Friday, January 17, 2020

A Big View of God, Sin, and the Gospel: A Presentation to Christian Challenge

* Notes from a talk I gave to a group at Christian Challenge.

A Big View of God, Sin, and the Gospel

Christian Challenge Presentation
January 17, 2020

1.    Motivation for talk tonight: 

a.    Scottsdale Community College classrooms over the past year

b.    Questions about afterlife and judgment (hell)

c.     Doesn’t seem to make sense

                                               i.     Part of the problem: seems like God is overreacting to sin

                                              ii.     Judgment from God seems unbecoming to God

                                            iii.     Almost like God is irrational for his wrath

2.    Issues before us tonight

a.    How are we to understand the nature of God, the nature of sin, and the appropriateness of God’s wrath?

b.    How can we best communicate these ideas to others?

3.    Romans 1.18-24 as an entry point for tonight’s discussion

a.    Verse 18: “wrath of God” is revealed “against all ungodliness and unrighteousness of men who suppress the truth in unrighteousness”

                                               i.     Wrath of God is a reality—it is a New Testament reality!

                                              ii.     Romans 2.5-6; Ephesians 5.5-6

b.    Verses 19-20: General Revelation[1]

c.     Verse 21: The nature of sin in this passage—people did not…

                                               i.     Honor him as God

                                              ii.     Give thanks

·     Conversation back in 1988/89 in a van traveling from GCC to California for a speech tournament: “How about I tell you what I think the primal sin is from which all others come?”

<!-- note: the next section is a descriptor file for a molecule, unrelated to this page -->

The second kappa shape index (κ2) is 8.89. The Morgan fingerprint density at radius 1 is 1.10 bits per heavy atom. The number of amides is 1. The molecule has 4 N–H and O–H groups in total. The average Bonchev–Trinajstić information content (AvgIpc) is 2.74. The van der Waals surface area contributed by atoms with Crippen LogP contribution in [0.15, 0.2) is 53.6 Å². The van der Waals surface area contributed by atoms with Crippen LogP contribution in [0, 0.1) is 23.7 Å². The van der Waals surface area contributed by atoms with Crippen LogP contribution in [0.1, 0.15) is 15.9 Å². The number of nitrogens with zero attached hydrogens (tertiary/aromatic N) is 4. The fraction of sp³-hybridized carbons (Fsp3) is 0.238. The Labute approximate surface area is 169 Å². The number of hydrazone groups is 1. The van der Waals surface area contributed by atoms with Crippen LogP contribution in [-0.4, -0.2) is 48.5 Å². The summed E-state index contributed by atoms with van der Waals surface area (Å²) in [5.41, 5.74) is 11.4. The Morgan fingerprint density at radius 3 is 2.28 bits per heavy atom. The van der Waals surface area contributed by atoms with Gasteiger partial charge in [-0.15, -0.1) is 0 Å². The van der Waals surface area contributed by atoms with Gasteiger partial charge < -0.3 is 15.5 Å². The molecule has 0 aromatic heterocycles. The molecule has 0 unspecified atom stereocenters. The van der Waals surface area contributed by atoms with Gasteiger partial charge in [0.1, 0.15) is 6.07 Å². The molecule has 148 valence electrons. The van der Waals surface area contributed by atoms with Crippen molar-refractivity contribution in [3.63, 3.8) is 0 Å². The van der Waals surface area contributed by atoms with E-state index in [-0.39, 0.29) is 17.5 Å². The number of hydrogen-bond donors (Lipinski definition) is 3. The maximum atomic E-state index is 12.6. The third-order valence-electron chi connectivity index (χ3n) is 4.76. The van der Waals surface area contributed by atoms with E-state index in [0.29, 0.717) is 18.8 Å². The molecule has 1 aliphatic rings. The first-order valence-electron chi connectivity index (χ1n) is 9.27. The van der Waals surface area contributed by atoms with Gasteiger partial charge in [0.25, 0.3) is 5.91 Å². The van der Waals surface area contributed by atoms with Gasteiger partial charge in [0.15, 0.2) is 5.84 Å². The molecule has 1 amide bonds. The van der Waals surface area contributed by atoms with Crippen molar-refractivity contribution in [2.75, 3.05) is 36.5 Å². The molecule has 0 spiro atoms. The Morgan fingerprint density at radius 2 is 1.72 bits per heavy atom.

4.    Honor him as God: treat God as his “God-ness” deserves

a.    Proper recognition and proper response

                                               i.     “What comes into our minds when we think about God is the most important thing about us.”  A. W. Tozer[2]

                                              ii.     “For we ought to think of God even more often than we draw our breath.”  Gregory Nazianzus in Theological Orations[3]

b.    Not just any “god” is good enough!

c.     Nature, Significance, and Value of God

5.    Nature of God—He is utterly unique!

·     This is where the thoughts I shared from Acts 17 back in November 2019 really come into focus.  See the notes from that talk online:

b.    Unique Creator and Sustainer of all that exists

                                               i.     Creator: defining point in God’s self-disclosure—Isaiah 44.24; Jeremiah 10.10-12

                                              ii.     Sustainer: Colossians 1.17; Hebrews 1.3

c.     Aseity: God’s complete self-sufficiency—Psalm 50.10-12; Isaiah 66.1-2; Job 41.11

1.    Acts 17.25—“… as though he needed anything…”

2.    a se= Aseity

“The term aseitycomes from the Latin phrase a se, meaning ‘from or by oneself.’  In the theological literature, the term designates a divine attribute by which God is ‘what he is by or through his own self.’  Since God is a se, he does not owe his existence to anything or anyone besides himself, nor does he need anything beyond himself to maintain his existence.  He is not like the idols that depend for their existence on select materials, skilled craftsman, and ritual offerings (Isa. 40:19-20; 44:15-17; Ps. 50:8-15).  Indeed, he has no needs at all (Acts 17:25).  So the terms self-contained, self-existent, self-sufficient, and independent are often used as synonyms for a se.”[4]

3.    Everything else depends for its existence on God but God depends on nothing for his existence.

6.    Significance—His existence affects everything else!

a.    Everything is else is created and dependent (contingent) upon the power and presence of God!

b.    Consider, in contrast, the Loch Ness monster or Big Foot